Going onto CT scan, which is our bedrock. CT scan is fantastic at excluding cancer, it is not so good at confirming whether the abnormality that you are seeing is a lung cancer or not. I have seen all kinds of things that we thought would be a cancer coming back as not a cancer – typically infections. Even in the last month, I have told somebody they probably have a cancer, and it has come back as tuberculosis, for example.

More often than not, when you report a CT scan is showing cancer, particularly when there is a metastatic spread with mediastinal lymph node enlargement, for example, then it is very good at picking up lung cancers. But, every now and again, we find that we sometimes pick up diagnoses that are very good mimics of lung cancers.

And then, beyond a CT scan, the testing strategy is very much around what is going to get the staging of the cancer and PET-CT scan, invariably, is a tool for staging. It is uncommon that you need to go beyond a PET-CT scan to stage – except in the brain where an MRI scan will be superior to a PET scan in terms of staging.

What other techniques or diagnostic tools should be used alongside respiratory imagery to get a holistic picture of the patient and their diagnosis?

Dr Hill: I want to emphasise the importance of using radiology in conjunction with histology; microbiology, in my case; and cytology to hone down the diagnosis. In all these areas of respiratory medicine, the diagnosis and further management are made in a multidisciplinary team discussion, where consultants, nurses, physiotherapists and radiologists come together to make the diagnosis and plan the management.

Ms Scullion: It is probably around the history taking, because that tends to give you an awful lot. I only can speak from interstitial lung disease, but we get a lot of referrals in from rheumatology, we get a lot from cardiology as well. I think it’s really important that we don’t all look at our specific bit, that we look more generally at what is going on with patients.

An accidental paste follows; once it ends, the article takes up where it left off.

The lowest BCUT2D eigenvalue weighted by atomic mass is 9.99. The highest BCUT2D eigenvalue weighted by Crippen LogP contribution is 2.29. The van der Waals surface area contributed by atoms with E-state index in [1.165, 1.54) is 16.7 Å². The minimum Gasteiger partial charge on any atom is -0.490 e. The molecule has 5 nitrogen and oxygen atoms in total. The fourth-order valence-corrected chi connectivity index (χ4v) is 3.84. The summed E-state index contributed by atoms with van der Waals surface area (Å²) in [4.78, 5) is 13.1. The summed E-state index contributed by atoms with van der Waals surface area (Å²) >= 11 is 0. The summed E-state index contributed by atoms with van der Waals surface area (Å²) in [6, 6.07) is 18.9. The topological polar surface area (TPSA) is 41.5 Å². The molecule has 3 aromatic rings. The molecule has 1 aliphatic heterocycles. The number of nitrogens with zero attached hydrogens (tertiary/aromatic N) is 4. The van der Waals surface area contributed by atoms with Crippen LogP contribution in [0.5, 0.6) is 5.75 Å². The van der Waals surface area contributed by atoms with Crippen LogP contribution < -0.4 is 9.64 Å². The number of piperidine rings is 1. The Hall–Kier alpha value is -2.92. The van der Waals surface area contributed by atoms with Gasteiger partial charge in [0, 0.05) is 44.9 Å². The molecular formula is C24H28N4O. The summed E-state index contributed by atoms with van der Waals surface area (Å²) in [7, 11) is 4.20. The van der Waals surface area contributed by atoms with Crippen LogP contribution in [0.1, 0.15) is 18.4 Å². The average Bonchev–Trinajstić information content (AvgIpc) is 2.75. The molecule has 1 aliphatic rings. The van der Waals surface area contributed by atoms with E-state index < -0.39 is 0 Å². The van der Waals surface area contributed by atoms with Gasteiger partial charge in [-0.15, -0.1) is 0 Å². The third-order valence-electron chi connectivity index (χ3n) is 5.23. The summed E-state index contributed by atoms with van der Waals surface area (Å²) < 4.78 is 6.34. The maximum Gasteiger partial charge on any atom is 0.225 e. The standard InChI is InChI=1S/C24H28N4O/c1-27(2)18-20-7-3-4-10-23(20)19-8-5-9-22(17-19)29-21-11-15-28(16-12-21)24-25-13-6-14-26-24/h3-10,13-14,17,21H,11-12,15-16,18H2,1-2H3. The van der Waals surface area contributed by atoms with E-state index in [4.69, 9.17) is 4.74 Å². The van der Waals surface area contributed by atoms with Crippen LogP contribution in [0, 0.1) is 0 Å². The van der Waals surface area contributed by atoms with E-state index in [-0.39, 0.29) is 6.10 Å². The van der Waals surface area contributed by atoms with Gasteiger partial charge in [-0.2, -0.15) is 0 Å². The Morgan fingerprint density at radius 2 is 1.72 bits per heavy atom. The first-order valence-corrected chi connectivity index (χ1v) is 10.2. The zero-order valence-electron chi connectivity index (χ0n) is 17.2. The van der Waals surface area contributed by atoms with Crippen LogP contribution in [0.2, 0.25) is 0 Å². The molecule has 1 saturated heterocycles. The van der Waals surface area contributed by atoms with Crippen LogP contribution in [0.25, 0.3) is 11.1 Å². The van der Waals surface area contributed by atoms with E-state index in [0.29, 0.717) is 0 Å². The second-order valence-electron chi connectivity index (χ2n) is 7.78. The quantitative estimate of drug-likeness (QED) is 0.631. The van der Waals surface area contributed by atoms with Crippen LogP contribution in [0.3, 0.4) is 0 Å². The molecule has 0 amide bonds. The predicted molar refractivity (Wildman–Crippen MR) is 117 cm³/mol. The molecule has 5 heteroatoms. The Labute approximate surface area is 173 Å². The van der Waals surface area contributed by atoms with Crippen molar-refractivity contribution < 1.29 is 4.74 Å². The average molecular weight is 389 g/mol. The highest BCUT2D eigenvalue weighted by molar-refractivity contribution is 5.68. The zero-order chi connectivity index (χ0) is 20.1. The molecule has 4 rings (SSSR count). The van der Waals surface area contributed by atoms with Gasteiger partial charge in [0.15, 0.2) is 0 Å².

So, their history, especially if there is going to be a drug reaction within the lungs, how long have they been taking it? What came first, was it the drug or was the progressive disease already there? For me, the patient is really central to it. That is why we are all working in multidisciplinary teams because we all bring a little difference to it. We have always benefited from having pharmacists in our team as well, because they’re very good at all these weird drug reactions that are actually causing lung abnormalities.

How do you make sure you get accurate diagnoses from imaging, and what challenges are currently being faced in this area?

Dr Mangera: A cornerstone of imaging is not the technique; it is the person reporting. If you do not have an experienced radiologist in thoracic radiology, then everything can look like a cancer, and everything will be reported as a cancer, or as interstitial lung disease, or an atypical infection, or whatever it may be. The recommendation will always be lung MDT.

This is an increasing problem, particularly in the UK setting, where there is a significant gap in the number of specialist radiologists, particularly thoracic radiologists. And with an ever-increasing market of outsourcing, where, in many Trusts, a large proportion of scans are reported outside of a Trust by private organisations. You may well get someone whose day job is a neuroradiologist, but at night they are doing thoracic radiology as part of trying to clear backlogs.

So, the thoracic radiology specialist within an MDT is key. But at the moment, I’m sure everyone is finding this, our MDTs are swamped with cases that are not being dismissed at the first round of reporting because of a lack of specialist thoracic radiologists reporting scans.